How dare Rabbi Amar call Conservative and Reform Jews corrupt?
Dear chief rabbi, my Judaism comes from the same Torah as yours, and I refuse to apologize for it.
I’m mad as hell and I’m not going to take this any more.
On Sunday, June 17, 2012, Chief Rabbi Shlomo Amar released a letter, on government stationery, condemning the work and beliefs of Conservative and Reform Judaism. Of course, Amar did not refer to these movements by name. Instead, he referred to “uprooters of Torah.” He certainly did not call their leaders rabbis.
Amar reportedly used a number of choice words to describe these religious leaders: “they brought terrible destruction on the Jewish people in the Diaspora;” they have “uprooted every foundation of the Torah;” “their entire intention is to harm the holiness and purity of Torah;” and finally, they “corrupt and sabotage” the Land of Israel (literally the vineyard of the Lord of Hosts).
I am not yet a Masorti/Conservative rabbi, but I hope to be one within a few years. Amar does not know who I am, but I nevertheless take his letter personally, and I am not happy.
Initially, I was mostly unhappy because of Amar’s obscene accusations. How dare he say that I (and my colleagues) aim to uproot the principles of Torah? How dare he accuse me of corrupting the land of Israel?
Yet, after much thought, I have decided that maybe he is right. Maybe I am indeed working against what Amar sees as the values of the Torah.
I cannot speak for my teachers, friends, and colleagues who are Conservative or Reform rabbis; I can only speak for myself. However, I am willing to declare the following principles for which I stand, based on my understanding of the Torah:
Women are not a threat to me, to fellow men, or to my society. I accept that some people prefer to accentuate gender differences. Yet I also accept that some do not, and I welcome women to engage in the same commandments as men, including leading services, wearing tallit and tefillin, and becoming rabbis. I certainly believe that women belong in the public sphere.
I take the Torah’s statement that “it is not good for a human to be alone” seriously, and I believe that it applies to all people, regardless of their sexuality. I understand that the Torah places restrictions on sexual acts for all people, and I believe that this is meant to emphasize holiness in intimate relations, not to forbid some people from having them at all.
I believe that the Torah is truth. At the same time, I believe, as Rabbi Yishmael taught nearly 2000 years ago, that “the Torah speaks in the language of humankind.” As such, certain principles of the Torah are meant to be understood anew as human beings’ understanding of the world changes.
We are to treat foreigners as we treat citizens. At a minimum, this means treating non-citizens with basic human dignity, as we are to treat all humanity. This statement is not meant to set government policy, as we live in a complicated world, but it is to guide however our leaders choose execute policy.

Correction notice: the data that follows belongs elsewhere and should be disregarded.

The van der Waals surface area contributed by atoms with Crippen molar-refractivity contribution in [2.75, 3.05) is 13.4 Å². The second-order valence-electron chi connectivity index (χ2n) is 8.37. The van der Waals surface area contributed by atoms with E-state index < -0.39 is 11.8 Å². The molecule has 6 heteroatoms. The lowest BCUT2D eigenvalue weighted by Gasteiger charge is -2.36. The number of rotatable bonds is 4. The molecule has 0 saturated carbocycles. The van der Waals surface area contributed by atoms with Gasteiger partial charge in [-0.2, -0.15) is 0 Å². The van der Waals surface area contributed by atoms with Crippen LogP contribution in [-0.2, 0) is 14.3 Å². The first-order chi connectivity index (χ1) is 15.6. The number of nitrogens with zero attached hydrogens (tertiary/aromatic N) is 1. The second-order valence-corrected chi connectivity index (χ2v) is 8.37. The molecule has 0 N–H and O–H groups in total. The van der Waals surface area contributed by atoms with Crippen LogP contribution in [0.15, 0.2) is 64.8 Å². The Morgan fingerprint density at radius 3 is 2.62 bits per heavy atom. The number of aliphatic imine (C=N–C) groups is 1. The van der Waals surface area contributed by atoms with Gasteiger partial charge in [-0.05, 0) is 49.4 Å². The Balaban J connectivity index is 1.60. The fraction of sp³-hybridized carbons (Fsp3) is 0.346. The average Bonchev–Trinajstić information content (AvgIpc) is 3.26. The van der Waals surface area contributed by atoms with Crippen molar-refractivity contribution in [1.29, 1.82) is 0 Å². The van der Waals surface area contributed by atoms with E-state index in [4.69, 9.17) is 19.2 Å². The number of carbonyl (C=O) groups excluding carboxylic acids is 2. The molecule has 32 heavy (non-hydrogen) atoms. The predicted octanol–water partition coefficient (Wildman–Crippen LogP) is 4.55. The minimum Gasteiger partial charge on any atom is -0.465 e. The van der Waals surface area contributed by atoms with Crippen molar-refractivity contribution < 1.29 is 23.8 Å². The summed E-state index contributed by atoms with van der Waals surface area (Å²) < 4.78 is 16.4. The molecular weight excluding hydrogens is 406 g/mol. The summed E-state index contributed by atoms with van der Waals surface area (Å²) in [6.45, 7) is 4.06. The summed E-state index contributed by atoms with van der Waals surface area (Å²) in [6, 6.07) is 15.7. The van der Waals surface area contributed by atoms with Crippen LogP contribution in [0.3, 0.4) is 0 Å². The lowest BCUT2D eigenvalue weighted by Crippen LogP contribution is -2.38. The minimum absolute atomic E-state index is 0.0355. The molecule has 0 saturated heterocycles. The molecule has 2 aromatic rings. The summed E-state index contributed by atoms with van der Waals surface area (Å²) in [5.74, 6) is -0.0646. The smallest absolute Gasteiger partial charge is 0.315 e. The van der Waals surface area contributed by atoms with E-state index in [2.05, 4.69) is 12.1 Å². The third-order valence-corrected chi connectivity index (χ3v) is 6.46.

I do not see non-Jews as a threat. I see value in learning from and with non-Jews, living amongst non-Jews, and being friends with non-Jews. If xenophobia is a value of the Torah, I will gladly uproot it.
All of society must be concerned with the overall well being of those around them, both in terms of physical needs and in creating a society based on law and order. The Torah imposes restrictions and guidelines on our lives, and we are to follow them.
These are but a few of the ways in which Torah is a part of my life. I know that Amar and I find common ground, even if he has accused me and those like me of trying to uproot every principle found in the Torah. However, there are also areas in which we do not share common ground. I refuse to apologize for those things, for I believe there is truth in the way that I see the world and allow Torah to guide it.
In fact, I am done apologizing. I am not a Conservative Jew out of compromise. I do not strive to be Orthodox. I see the way in which Orthodox Judaism enriches the lives of many of my friends, and I am happy for them. But it is not the way for me.
I believe in modernity, I believe in progress, and I believe that Judaism fits in with these values. I do not believe that the corrupt way of government-sponsored rabbinate in Israel is the true Torah. Amar has accused me of corrupting Judaism. Well, Rabbi Amar, I’d like to tell you something:
According to the Midrash, Moses did not recognize the teachings of Rabbi Akiva as Judaism. In the same way, Moses, Rabbi Akiva, Maimonides, would not recognize my brand of Judaism, nor would they recognize yours. Your brand of Judaism is no more authentic than mine. My Judaism comes from the same Torah as yours, and I refuse to apologize for it.
Arie Hasit studies at the rabbinic seminary of the Schechter Institute in Jerusalem, with plans to become a Masorti rabbi. He works for a number of different Masorti and Conservative institutions, and the opinions expressed here are his own only.